2004 record: 2-9, 1-7
Starters returning: 6 offense, 7 defense
When they play the Vandals: Nov. 26, in San Jose
Outlook: Tomey takes over a downtrodden program, but not one void of talent. The Spartans top three receivers return and the defense, which got pushed around last year, should be improved. Josh Powell is a standout safety and Kinji Green is a three-year starter at tackle. Tomey’s staff has coached in 48 post-season bowls or pro playoff games. It may take a while to spark a turnaround, but Tomey will begin making inroads this year.
New Mexico State Aggies
Coach: Hal Mumme, 1st season, 0-0
2004 record: 5-6, 4-3 Sun Belt
Starters returning: 8 offense, 6 defense
When they play the Vandals: Oct. 29, in Las Cruces
Outlook: The Aggies were often a chic pick in the Sun Belt, but they never came through. Tony Samuel and his ground-based offense are gone. New coach Hal Mumme will put the ball in the air, though it could take some time for NMSU’s players to adjust to the new philosophy. Jimmy Cottrell is a tackling machine at linebacker and Matt Griebel is a premiere safety, but the Aggies will have to overcome a rugged early schedule – UTEP, Colorado, New Mexico, California before the calendar hits October.
Coach: Nick Holt, 2nd season, 3-9
2004 record: 3-9, 2-5 Sun Belt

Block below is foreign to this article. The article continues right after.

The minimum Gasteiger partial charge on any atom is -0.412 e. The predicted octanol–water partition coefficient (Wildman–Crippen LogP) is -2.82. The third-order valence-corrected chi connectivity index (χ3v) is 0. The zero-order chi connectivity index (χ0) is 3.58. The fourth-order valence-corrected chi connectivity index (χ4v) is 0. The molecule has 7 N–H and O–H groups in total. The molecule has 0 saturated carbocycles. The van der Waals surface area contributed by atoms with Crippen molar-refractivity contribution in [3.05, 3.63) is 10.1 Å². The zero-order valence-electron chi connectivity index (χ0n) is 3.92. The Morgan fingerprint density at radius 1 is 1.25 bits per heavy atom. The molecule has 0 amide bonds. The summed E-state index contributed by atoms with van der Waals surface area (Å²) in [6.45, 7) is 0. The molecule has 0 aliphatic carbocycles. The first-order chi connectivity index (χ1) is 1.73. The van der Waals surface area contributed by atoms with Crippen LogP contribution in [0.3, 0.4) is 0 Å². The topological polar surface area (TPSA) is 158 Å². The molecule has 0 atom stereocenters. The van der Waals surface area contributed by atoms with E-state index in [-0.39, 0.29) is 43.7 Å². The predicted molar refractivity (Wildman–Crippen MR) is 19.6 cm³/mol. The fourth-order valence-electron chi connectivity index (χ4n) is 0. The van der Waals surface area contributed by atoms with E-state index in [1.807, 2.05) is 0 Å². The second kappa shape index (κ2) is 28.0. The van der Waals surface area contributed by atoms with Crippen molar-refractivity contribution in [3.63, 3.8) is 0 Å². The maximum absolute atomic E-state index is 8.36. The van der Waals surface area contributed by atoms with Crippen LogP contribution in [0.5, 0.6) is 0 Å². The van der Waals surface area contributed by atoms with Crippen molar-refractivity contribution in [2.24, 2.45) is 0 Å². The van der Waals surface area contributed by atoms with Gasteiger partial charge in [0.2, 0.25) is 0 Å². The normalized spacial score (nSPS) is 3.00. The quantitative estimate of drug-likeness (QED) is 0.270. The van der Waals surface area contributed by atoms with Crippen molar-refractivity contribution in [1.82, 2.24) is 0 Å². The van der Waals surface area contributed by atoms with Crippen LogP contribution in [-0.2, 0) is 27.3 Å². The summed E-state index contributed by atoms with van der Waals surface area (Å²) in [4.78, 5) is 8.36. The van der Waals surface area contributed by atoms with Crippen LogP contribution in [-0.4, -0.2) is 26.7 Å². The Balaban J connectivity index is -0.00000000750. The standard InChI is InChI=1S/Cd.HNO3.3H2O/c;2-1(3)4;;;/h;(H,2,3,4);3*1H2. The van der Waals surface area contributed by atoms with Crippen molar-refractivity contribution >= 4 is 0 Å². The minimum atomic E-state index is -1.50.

Starters returning: 9 offense, 8 defense
Outlook: The Vandals have a chance to be much improved this season, but still post a record similar to last year. That’s a function of the move up in leagues (from Sun Belt to WAC) and another tough, road-heavy schedule (seven away, four home). The ground game is in good hands with Jayson Bird and Rolly Lumbala, the receiving unit is deep, but the line needs to avoid injuries. The defense features linebackers Cole Snyder and Mike Anderson and safety Dan Dykes was a cornerstone in the secondary as a true freshman last season. A victory in September could go a long way in boosting Idaho’s confidence.
Utah State Aggies
Coach: Brent Guy, 1st season, 0-0
2004 record: 3-8, 2-5 Sun Belt
Starters returning: 4 offense, 6 defense
When they play the Vandals: Oct. 1, in Moscow
Outlook: The Aggies have a number of questions on offense, starting with quarterback, where Travis Cox departed after throwing for 1,908 yards last year. Utah State averaged less than six points in the first halves of games in 2004 so some offensive punch is a requirement. The defense usually held its own and should continue to improve under Guy’s direction. Aggies have a chance to build momentum in first five games – Nicholls State, Utah, UNLV, Idaho and San Jose State.